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Pass Laboratories

Aleph 4 Service Manual
Rev 0 8/18/1997

Aleph 4 Service Manual.

The Aleph 4 is a stereo 100 watt audio power amplifier which operates in single-ended
class A mode.

The Aleph 4 has only two gain stages which are biased by current sources. Because of
the inherent simplicity of the circuit, it is easy to understand and repair. There are no

Figure 1 shows the simplified schematic of the amplifier. Two p channel Mosfets form
an input differential pair biased by a current source operating at about 20 ma. The
drain of the input Mosfet is attached to the gate of an n channel power Mosfet which
forms the active output stage. It is biased by a current source at slightly greater than 3

The voltage rails of the supply are at 48 volts, and each channel draws approximately
250 watts.

Fig. 2 and 3 show the actual schematic for the amplifier.

F1 is a slow blow fuse, set at 8 amps for 100-120 volt operation, and 4 amps for 220-
240 volt operation.

S1 is the power switch, which has two sets of 25 amp contacts wired in parallel.

T1 is a thermostatic switch rated at 75 degrees Centigrade. It is mounted to the rear
heat sink.

TH2 is a power thermistor used to connect the circuit and chassis ground to the AC
outlet ground. It will normally operate at 5 ohms, suppressing ground loops in the
system, but will drop to a low impedance if significant current is passed through it.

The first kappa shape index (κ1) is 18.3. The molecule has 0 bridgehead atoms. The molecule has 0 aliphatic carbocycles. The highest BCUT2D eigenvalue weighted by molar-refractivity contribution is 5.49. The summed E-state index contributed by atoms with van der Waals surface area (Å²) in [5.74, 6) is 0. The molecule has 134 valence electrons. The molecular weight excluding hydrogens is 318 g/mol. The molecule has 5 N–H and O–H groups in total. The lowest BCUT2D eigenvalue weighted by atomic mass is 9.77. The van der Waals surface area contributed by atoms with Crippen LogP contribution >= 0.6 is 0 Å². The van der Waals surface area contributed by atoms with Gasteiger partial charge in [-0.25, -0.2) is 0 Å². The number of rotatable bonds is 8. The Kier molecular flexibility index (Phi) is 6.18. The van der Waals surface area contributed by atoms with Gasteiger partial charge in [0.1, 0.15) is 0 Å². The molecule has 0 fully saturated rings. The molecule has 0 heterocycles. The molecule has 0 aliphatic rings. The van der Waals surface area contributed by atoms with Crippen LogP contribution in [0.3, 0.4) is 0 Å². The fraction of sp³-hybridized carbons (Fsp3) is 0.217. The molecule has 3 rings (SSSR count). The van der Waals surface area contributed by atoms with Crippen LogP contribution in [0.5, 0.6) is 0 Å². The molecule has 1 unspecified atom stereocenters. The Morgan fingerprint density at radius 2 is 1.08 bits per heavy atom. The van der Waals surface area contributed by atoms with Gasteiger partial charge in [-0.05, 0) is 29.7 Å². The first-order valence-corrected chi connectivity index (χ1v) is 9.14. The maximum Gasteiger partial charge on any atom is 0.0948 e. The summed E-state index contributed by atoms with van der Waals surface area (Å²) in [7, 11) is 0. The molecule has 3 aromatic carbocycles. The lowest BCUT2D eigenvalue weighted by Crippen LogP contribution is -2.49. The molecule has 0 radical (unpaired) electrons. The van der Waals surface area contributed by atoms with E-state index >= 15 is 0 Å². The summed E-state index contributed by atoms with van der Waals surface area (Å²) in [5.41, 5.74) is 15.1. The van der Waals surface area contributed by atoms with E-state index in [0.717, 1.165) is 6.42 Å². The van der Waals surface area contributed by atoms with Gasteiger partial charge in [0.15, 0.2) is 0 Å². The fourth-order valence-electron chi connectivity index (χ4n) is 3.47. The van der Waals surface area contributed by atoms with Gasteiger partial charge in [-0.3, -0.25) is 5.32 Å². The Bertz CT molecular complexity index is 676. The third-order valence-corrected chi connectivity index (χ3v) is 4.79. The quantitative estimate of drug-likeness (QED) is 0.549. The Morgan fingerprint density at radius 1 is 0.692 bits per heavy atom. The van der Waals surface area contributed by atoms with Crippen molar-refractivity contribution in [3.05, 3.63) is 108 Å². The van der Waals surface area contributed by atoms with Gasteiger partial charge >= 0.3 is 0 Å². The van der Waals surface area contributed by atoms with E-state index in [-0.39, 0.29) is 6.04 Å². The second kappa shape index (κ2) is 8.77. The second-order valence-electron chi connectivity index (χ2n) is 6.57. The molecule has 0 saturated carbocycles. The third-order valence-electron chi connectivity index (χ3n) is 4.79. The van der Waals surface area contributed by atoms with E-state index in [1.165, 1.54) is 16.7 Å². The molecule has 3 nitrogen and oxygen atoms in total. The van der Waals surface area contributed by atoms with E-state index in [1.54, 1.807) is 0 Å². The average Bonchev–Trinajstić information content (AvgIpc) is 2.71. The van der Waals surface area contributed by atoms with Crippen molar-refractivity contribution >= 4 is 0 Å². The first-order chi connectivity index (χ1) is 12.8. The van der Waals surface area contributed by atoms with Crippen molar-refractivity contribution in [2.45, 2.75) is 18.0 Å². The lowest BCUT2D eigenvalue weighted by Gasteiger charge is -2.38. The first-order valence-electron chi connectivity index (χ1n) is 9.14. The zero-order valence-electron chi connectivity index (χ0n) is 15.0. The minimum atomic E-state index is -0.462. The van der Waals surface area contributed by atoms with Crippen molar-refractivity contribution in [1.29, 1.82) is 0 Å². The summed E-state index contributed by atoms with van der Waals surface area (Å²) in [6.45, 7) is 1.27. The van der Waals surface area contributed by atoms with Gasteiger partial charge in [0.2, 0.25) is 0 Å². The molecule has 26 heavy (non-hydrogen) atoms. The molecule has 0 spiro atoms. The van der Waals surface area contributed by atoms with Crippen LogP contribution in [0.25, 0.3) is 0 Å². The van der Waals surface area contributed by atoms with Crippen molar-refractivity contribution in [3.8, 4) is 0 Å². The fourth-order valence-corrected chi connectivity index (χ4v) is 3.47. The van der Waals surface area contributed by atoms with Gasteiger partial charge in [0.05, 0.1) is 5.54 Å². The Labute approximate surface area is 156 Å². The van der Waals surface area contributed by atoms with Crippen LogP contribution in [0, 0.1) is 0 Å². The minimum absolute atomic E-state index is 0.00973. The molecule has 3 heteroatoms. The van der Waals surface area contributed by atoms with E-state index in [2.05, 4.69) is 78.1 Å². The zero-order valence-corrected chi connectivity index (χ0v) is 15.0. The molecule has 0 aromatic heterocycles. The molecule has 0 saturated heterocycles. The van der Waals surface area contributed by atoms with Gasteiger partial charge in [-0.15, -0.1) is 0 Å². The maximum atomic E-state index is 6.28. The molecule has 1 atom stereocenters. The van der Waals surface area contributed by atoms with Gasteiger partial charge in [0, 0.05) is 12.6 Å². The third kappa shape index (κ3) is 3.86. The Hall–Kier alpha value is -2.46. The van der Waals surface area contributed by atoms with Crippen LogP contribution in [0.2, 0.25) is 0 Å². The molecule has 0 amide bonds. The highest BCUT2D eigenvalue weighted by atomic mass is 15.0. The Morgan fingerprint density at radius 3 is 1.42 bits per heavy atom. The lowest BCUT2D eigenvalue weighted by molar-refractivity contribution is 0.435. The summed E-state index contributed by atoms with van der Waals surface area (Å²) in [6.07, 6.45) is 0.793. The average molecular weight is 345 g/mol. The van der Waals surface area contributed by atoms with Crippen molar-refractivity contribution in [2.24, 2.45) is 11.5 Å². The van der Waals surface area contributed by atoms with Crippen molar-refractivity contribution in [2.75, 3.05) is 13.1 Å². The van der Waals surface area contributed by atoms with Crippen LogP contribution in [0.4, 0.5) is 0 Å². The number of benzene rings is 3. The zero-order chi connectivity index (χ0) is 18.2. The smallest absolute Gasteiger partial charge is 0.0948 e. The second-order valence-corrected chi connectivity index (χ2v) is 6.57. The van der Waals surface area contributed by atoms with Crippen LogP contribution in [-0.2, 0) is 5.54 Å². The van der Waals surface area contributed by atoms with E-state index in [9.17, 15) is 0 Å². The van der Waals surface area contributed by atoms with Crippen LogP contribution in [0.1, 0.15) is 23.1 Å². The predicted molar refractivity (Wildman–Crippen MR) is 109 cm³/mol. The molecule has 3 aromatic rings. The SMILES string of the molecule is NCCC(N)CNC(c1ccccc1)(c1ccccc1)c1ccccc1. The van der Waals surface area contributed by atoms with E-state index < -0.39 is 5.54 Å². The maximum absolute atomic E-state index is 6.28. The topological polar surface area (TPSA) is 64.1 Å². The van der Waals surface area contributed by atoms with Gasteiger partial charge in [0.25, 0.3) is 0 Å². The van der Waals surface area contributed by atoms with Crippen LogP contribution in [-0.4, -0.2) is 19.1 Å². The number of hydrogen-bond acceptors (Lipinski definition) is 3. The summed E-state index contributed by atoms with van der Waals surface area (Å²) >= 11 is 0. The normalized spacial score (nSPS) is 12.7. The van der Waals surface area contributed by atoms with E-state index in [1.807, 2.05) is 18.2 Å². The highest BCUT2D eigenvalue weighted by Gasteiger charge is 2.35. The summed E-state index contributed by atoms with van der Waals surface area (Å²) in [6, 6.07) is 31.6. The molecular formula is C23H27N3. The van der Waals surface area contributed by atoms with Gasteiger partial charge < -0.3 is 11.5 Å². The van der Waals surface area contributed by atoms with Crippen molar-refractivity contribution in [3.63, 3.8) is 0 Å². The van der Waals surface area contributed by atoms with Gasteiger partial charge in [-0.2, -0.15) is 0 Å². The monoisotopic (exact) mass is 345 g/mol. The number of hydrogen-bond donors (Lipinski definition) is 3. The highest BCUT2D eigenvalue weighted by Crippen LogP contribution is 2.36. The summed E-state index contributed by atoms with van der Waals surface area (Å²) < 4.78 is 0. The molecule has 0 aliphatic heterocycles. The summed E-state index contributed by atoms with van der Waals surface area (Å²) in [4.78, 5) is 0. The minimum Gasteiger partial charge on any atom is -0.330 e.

TH1 and TH3 are power thermistors (Keystone CL-60) which are used to suppress
inrush current.

The power transformer drives a high current bridge and 100,000 uF of capacitance to
form a plus and minus 48 volt supply.
Referring to the channel itself, Q1A1 and Q1A2 form the differential input pair of
Mosfets. They are biased by the current source formed by Q1A5. Q1A5 is biased to
about 20 ma by the reference Zener diode Z9 which sets about 5 volts across R11.

Z1, 2, 7 and 8 protect the input from static spikes. R5, R14-18 and R53 form the input
networks and feedback loops.

The output of the differential input pair drives the gates of output devices Q18-29.
These parallel devices are matched gate to source voltages as close as .01 volts,
however variations as high as .1 volts will not impede operation.

The voltage across R24 shows the drive voltage for the output stage, and it should
have 4-5 volts across it.

The output of the amplifier is taken from the drains of Q18-20. Q18-20 are provided a
bias current by the current source circuitry of Q6-8, also a matched set of n channel

Q6-8 are set at 3 amps DC by the network consisting of Q3 and the components
surrounding it. Q3 is biased by R25 and R27 in series. A capacitor C8 is used to
reduce supply noise. R28 serves to sense the current running through Q6, and feeds
that to the base of Q3, forming a loop that holds the output current at 3 amps. The pn
junction drop of Q3 forms the reference voltage for the system.

R26 is a fixed resistor which trims the DC current value. R29 and C9 adjust the current
against output current as sensed by the voltage across R42-46 and R52.

Fig. 4 and 5 show the component layout of the central circuit board. This board holds
the power supply components, the front end circuitry, and connects the power stages

On this diagram you can see the wiring arrangements for the various AC line voltages:
100-120, and 220-240 volts.

There are no adjustments to the amplifier. Values for biasing various components are
taken from physical constants, such as pn junctions and zener voltages, and through
matching of Mosfet transistors.

The input Mosfets are match Vgs to within .01 volts, and the output Mosfets are in
matched pairs within .1 volt, although production tolerance is typically .01 volt.

For a 120 volts AC line, the amplifier will draw about 4 amps RMS. If you measure
current draw with an averaging meter, you will get a smaller number.

The amplifier is designed so that the heat sinks will operate approximately 30 degrees